This upcoming weekend of November 2-4, Trent will be hosting the 2012 Canadian University Field Lacrosse Association Men’s Lacrosse Championships, making this the first time that the championships will be held in Peterborough. The CUFLA was first recognized as the Ontario Field Lacrosse Association in 1985, but as it grew to include more Lacrosse teams outside of Ontario, the name changed to better fit the new expansion.
This year, six teams, the top three teams from each of the two divisions, will go head -to-head to battle for the 28th annual Baggataway Cup championship. Since Trent is hosting, they have earned an automatic spot in the championship games. This will be the third time since 2007, when Trent first started competing, that they will be in running for the title. Since some people may not know how Lacrosse is played, I will be going over the major points of the game in simple terms so, just maybe, everyone will understand.
Let’s start off with the players. There are four types of players on a team:
- The Goalie – The person that stands in front of the net for the entire game, stopping other people from getting a goal. The goalies are said to either be brave or crazy… or maybe a little bit of both seeing as they stand in front of a ball that sometimes flies over 100 mph.
- The Attackmen – No, these are not people who go around attacking things. The attackmen are the offensive players, they chase the ball around the field trying to get it. They are said to be some of the best stick handlers on the team—but a shorter stick makes it a bit easier to handle, if you know what I mean.
- The Midfielders – They are the ones who run around like chickens with their heads cut off. They play both offensive and defensive, so they run after the ball no matter where it goes. Speed and endurance are essential for what some people call the middies.
- The Defensemen – They are the tough looking guys standing in the back. They are on the defense and it’s their job to take down the opponents before they can score a goal.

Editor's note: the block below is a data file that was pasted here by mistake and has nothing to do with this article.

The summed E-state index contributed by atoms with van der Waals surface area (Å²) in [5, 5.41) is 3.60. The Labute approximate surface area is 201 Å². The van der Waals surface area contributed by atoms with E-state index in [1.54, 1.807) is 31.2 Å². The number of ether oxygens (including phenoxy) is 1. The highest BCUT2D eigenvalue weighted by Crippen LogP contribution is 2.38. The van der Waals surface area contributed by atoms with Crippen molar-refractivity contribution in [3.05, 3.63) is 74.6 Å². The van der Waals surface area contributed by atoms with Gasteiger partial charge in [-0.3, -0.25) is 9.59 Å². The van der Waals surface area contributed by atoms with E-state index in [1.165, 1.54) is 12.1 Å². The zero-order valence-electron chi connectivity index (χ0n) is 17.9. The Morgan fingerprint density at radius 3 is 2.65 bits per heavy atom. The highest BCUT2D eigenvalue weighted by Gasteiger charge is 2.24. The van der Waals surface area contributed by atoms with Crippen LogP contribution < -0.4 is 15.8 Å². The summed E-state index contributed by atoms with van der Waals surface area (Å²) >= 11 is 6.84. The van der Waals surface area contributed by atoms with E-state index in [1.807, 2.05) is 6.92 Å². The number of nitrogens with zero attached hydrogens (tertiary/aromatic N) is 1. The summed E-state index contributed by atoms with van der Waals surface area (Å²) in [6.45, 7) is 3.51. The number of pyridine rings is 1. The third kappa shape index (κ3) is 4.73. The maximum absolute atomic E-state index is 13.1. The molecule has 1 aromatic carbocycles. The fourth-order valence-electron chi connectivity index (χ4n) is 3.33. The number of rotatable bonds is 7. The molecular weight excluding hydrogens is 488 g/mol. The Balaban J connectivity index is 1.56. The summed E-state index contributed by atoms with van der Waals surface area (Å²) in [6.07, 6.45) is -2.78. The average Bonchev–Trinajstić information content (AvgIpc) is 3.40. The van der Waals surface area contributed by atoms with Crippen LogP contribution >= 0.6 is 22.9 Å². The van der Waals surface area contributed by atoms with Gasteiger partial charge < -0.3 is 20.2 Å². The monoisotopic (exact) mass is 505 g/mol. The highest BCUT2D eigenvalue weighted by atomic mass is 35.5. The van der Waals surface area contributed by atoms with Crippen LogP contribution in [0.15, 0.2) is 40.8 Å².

Only ten players are allowed on the field per team including the goalie, so that means three of each type of player. Four of those ten players must stay in the defensive zone, goalie included, and three of them must stay in the offensive zone. The other players can go roam wherever they please.
So now that we have the players down, let’s discuss the field. The field is generally really big; 60 yards wide by 110 yards long. It is divided down the middle by a big line, so each team gets half of the field. Markings on the midfield line include vertical markings for the “wing area,” now if only that meant that it was a designated area to eat chicken wings in… that would totally make the game more entertaining, but unfortunately it is not. The “wing area” is marked ten yards in from the sidelines and 20 yards from the center of the field.
Now for the good stuff: The Attack and Defensive Area. I wish I could say that this is where you will see players fighting in a vicious battle for the ball, but again, this is not was these areas are for. These areas are marked 35 yards away from the end lines, which appoint the certain amount of players allowed in depending on the position of play. The last area that should be mentioned is the Goalie’s little personal bubble, known as the Goal Area. No other player is allowed to enter the nine-foot radius around the net.
The sticks: there are many different types of sticks, each with a different length and width. If you are taking this the wrong way, it is time to get your head out of the gutter. I was talking about the Lacrosse sticks that the players use to carry the ball. The goalie gets a wider stick so he has a better chance of catching the ball. The defensemen use the long stick; 72 inches, so they have a better chance at stopping other players. The middies can use whatever size stick they would like, although most prefer the longer sticks. This leaves the attackmen with the short end of the stick—I mean literally. They use the shortest sticks permitted so they have a lesser chance of losing the ball.
Now that the players, field and equipment have been covered, let’s talk a little bit about the actual game. Games are generally 60 minutes long, spilt into quarters, which are each 15 minutes long. Before the game begins, the team participates in a coin toss and the winner chooses the end of the field it wants to defend first. Then the men line up for the face-off. This is where the referee places the ball between the sticks of two squatting players at the center of the field. They look like rams head butting each other in combat for the possession of the ball. Once a team has control of the ball, the game starts rolling.